Entering usernames, emails, identifiers and passwords is a massive pain for users. It’s even worse on mobile as the use has to fiddle around with. Browsers have done a number of things over the years to help with this problem. We started with enhancing autofill across browsers by making it more intelligent, more secure but more importantly synchronised across browsers (so that if you enter data on your desktop it is available instantly on your mobile).
TL;DR - Went well. Lots to learn.
If there is no one around to read your tweet, does it make a difference?
This is a test. It might not look like much but I have integrated WebTorrent streaming in to my blog and bit torrent URLs so that I can distribute content across the web without relying on my site. It does use the WebSeed BEP so that it always has an unchocked seed (my site). I am going to start experimenting a little more with this to see how to measure analytics etc.
Service Worker gives you control. Service Worker offers me as a developer great power and flexibility when creating sites and managing how I can make them fast and resilient to network issues. Because of the flexibility that the Service Worker API offers in terms of control over the network there are a lot of choices that you have to make when managing and this could be daunting the first time that you start to play with the API.
TL;DR - Here is a demo Code Our team has built a lot of Progressive Web Apps recently to demonstrate how we think they can be built: Airhorner, Voice Memos, Guitar Tuner, SVG-OMG are a few that spring to mind. One thing that is common across all of these sites is that they have no server component to store and synchronise data. We built these sites as examples and reference implementations of the types of experiences that we can deliver on the web, they were never intended to be full “Apps” that you would build as a business.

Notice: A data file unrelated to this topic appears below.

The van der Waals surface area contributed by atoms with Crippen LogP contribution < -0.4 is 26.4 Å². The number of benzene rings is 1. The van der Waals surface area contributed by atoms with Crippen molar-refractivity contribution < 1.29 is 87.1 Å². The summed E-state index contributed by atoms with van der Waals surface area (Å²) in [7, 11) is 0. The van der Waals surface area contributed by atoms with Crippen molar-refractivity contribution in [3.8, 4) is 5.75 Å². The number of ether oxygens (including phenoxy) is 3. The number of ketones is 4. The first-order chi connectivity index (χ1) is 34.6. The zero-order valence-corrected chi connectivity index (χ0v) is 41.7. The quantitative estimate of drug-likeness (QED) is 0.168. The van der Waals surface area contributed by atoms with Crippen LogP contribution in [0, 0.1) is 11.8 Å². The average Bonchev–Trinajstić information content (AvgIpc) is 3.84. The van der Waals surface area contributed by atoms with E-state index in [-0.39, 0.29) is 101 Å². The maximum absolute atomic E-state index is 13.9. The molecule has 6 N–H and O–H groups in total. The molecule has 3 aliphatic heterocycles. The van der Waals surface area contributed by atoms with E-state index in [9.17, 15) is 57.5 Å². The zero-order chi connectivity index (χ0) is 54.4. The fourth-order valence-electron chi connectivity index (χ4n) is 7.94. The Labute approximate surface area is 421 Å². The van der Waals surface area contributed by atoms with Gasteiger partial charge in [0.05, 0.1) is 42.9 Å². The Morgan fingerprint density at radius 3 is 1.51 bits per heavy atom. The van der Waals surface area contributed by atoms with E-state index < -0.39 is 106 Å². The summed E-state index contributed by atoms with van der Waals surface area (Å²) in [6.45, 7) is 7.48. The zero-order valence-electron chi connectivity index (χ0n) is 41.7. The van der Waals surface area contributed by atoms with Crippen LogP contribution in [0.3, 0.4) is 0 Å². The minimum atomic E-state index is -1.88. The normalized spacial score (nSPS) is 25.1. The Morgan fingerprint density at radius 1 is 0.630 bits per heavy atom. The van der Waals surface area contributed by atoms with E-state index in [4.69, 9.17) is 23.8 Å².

Feel free to ignore.
A question came up the other day in the office: “Everyone keeps saying Web Intents died because of the UX, but no one has actually said what the issues were”. I looked back over a bunch of my notes and blog posts and it’s correct, I don’t think we documented the holistic set of UX issues that we faced. Wide array of actions and data types We never optimized for the user intent and all were treated equally: Sharing == Viewing == Picking == Editing == Any other intent, and this caused a number of issues.
Web Push is great, however if the user already has an app installed that does Push notifications the developer needs to reasonably be able to stop either the app or the web sites notification. However there is no shared ID between site and app (for obvious reasons). There are a couple of strategies that we are experimenting with right now. One of strategy is to try and launch an app and if it is not installed use the web experience.
The URI is a handy thing, it’s kind of like a Command Line Interface. A URI lets you target a site or an app and pass it data and then see a result in some form. Nearly everyone will know and understand that to load a web page we enter http:// or more recently (and more importantly) https://, but Apps can also be targeted directly with a custom form of the ‘https’ prefix called a custom scheme.
I was writing about Service Discovery the other day and I have some thoughts about how we can do inter-app communication on the web more effectively than what we can today. Interactions between web and web, web and apps and apps and web is something that many of you may know that I am passionate about, but it is incredibly hard and using the intent syntax in Android is a great start but has huge problems because it is not portable.
It's not a pretty picture, but we have some solutions
I have a little script that I use to keep me sane
This story starts a long time, was tickled into existing after I visited FlipKart in Bangalore and was finalized after an internal conversation about the fact that it is impossible to trigger the share dialog in Android from the web. Lots of people want it, it turns out everyone thought it wasn't possible. It is.*
Web Developers. It's a long road ahead
You say Mobile, I say 'Mobile X'.
I've spent this week in India doing more research about Web Development in India and how mobile is changing that. Publically at least it is not rosey, app development and app thinking is very high whislt building for the web with mobile in mind is very low.
The web is changing, we need to adapt
On the web determining and adapting to network type the user is on is incredibly hard. Until now.
I learnt a lot of things in India. 3: 2G is still a big thing and web developers can't do anything about it